PolitiFact Wisconsin Is Wrong, Carried Interest Is Corrupt PDF Print E-mail
State & Local
Written by Democratic Party of Wisconsin, Brandon Weathersby   
Sunday, 24 April 2016 12:00

tammy_baldwinMADISON – This past week, Politifact Wisconsin wrongly gave Senator Tammy Baldwin a "false" rating on statements she made pertaining to closing the carried interest tax loophole." Instead of looking at the big picture, Politifact Wisconsin chose only to see the numbers they wanted.

Fortunately, the group Patriotic Millionaires, a group of millionaires who want reform the tax code so the rich pay their fair share of taxes, did their own analysis and found that Senator Baldwin's statements were correct.

Read Excerpts from the piece below.

pantsonfireThe Milwaukee Journal Sentinel is certainly entitled to their own opinion that millionaires and billionaires shouldn’t be asked to pay their fair share of taxes; after all they have opposed the Buffet Rule, which would do just that. They also can offer their own editorial opinions about tax policy through “politfacts” but one thing that they are not entitled to is their own set of actual facts.

In a recent opinion from the paper’s “Politifact Wisconsin,” they claimed Senator Baldwin made a “false” statement about legislation she has introduced to close the carried interest tax loophole and require the managers of investment partnerships to pay the same tax rates on their income that most American workers pay.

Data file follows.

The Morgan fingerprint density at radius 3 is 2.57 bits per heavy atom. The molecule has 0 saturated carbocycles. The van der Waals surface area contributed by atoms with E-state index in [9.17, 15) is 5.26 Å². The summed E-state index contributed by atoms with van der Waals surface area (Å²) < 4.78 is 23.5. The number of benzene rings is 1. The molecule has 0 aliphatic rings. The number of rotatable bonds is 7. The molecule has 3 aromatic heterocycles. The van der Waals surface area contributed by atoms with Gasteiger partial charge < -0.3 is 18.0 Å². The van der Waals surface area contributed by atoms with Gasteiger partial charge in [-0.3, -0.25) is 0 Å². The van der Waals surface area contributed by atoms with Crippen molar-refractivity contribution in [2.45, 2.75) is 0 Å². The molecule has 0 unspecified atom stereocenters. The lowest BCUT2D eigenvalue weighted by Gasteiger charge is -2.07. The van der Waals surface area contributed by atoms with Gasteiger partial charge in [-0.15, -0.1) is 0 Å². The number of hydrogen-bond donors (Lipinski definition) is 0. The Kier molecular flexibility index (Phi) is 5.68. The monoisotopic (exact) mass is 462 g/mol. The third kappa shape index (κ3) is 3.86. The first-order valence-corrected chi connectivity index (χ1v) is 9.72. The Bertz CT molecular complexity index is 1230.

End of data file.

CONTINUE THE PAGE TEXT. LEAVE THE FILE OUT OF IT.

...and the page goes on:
Last Updated on Sunday, 24 April 2016 12:20
"A New Economic Metaphor" - Blue Jean Nation PDF Print E-mail
State & Local
Written by Mike McCabe, Blue Jean Nation   
Thursday, 21 April 2016 09:40

wallstreetEver since the 1980's, the American economy has been under the spell of "trickle-down economics", a theory that produces feed-the-rich policies. They have made the rich vastly richer, and everyone else’s earnings stagnant. But there’s a geyser ready to blow, if we’re smart enough to shift our attention from supply to demand.

ALTOONA, WI - For close to 40 years now, the American economy has been under the spell of supply-side theory, better known on the streets as trickle-down economics. The theory is that expanding the economy’s capacity to produce more goods is the best way to stimulate economic growth. In practice, that theory produces feed-the-rich policies — such as steep cuts in the income taxes corporations and the wealthiest Americans pay — aimed at encouraging private investment in businesses, production facilities and equipment.

Those policies have worked like a charm in one regard. They have made the rich vastly richer. With everyone else’s earnings stagnating, the gap between America’s rich and the rest has grown dramatically by every statistical measure since trickle-down took hold of our economy. Trickle-down economics has been a colossal failure when it comes to producing shared prosperity. George H.W. Bush called it “voodoo economics” for supercharging the accumulation of national debt, but its biggest sin is that America was growing together before the supply-siders took over and has been growing apart ever since.

There are conspicuous reasons why the only thing trickle-down economics does well is produce income and wealth inequality. Feed the rich and they don’t eat much of what they are fed. They store it away. They amass more wealth. Every dollar added to their net worth is a dollar out of circulation that creates no multiplier effect in the economy. Put more money in the pockets of everyday workers and consumers and they spend it. That creates demand. When someone wants to buy, someone else is eager to sell. The economy is stimulated.

Last Updated on Thursday, 21 April 2016 10:09